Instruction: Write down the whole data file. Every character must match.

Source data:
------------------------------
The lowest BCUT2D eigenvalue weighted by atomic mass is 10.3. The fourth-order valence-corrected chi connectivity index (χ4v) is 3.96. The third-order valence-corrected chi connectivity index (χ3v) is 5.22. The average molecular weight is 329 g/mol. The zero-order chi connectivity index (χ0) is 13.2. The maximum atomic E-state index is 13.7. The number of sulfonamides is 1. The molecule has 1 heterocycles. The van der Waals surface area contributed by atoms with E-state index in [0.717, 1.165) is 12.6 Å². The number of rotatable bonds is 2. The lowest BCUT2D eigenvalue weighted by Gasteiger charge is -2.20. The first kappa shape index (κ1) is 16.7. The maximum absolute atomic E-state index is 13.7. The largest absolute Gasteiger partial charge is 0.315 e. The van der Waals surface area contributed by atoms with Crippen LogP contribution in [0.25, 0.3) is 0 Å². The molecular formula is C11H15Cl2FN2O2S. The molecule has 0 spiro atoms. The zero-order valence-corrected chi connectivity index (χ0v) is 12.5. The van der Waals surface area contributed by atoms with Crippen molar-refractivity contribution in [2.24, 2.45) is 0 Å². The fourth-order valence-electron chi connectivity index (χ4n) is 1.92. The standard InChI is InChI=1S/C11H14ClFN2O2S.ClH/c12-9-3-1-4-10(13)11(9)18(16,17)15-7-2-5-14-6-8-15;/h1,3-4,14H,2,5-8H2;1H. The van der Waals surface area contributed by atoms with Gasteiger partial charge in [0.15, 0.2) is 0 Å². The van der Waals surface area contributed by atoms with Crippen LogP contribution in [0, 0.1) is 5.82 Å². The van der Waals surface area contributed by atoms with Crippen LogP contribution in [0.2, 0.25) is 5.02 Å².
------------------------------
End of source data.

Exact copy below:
The lowest BCUT2D eigenvalue weighted by atomic mass is 10.3. The fourth-order valence-corrected chi connectivity index (χ4v) is 3.96. The third-order valence-corrected chi connectivity index (χ3v) is 5.22. The average molecular weight is 329 g/mol. The zero-order chi connectivity index (χ0) is 13.2. The maximum atomic E-state index is 13.7. The number of sulfonamides is 1. The molecule has 1 heterocycles. The van der Waals surface area contributed by atoms with E-state index in [0.717, 1.165) is 12.6 Å². The number of rotatable bonds is 2. The lowest BCUT2D eigenvalue weighted by Gasteiger charge is -2.20. The first kappa shape index (κ1) is 16.7. The maximum absolute atomic E-state index is 13.7. The largest absolute Gasteiger partial charge is 0.315 e. The van der Waals surface area contributed by atoms with Crippen LogP contribution in [0.25, 0.3) is 0 Å². The molecular formula is C11H15Cl2FN2O2S. The molecule has 0 spiro atoms. The zero-order valence-corrected chi connectivity index (χ0v) is 12.5. The van der Waals surface area contributed by atoms with Crippen molar-refractivity contribution in [2.24, 2.45) is 0 Å². The fourth-order valence-electron chi connectivity index (χ4n) is 1.92. The standard InChI is InChI=1S/C11H14ClFN2O2S.ClH/c12-9-3-1-4-10(13)11(9)18(16,17)15-7-2-5-14-6-8-15;/h1,3-4,14H,2,5-8H2;1H. The van der Waals surface area contributed by atoms with Gasteiger partial charge in [0.15, 0.2) is 0 Å². The van der Waals surface area contributed by atoms with Crippen LogP contribution in [0, 0.1) is 5.82 Å². The van der Waals surface area contributed by atoms with Crippen LogP contribution in [0.2, 0.25) is 5.02 Å².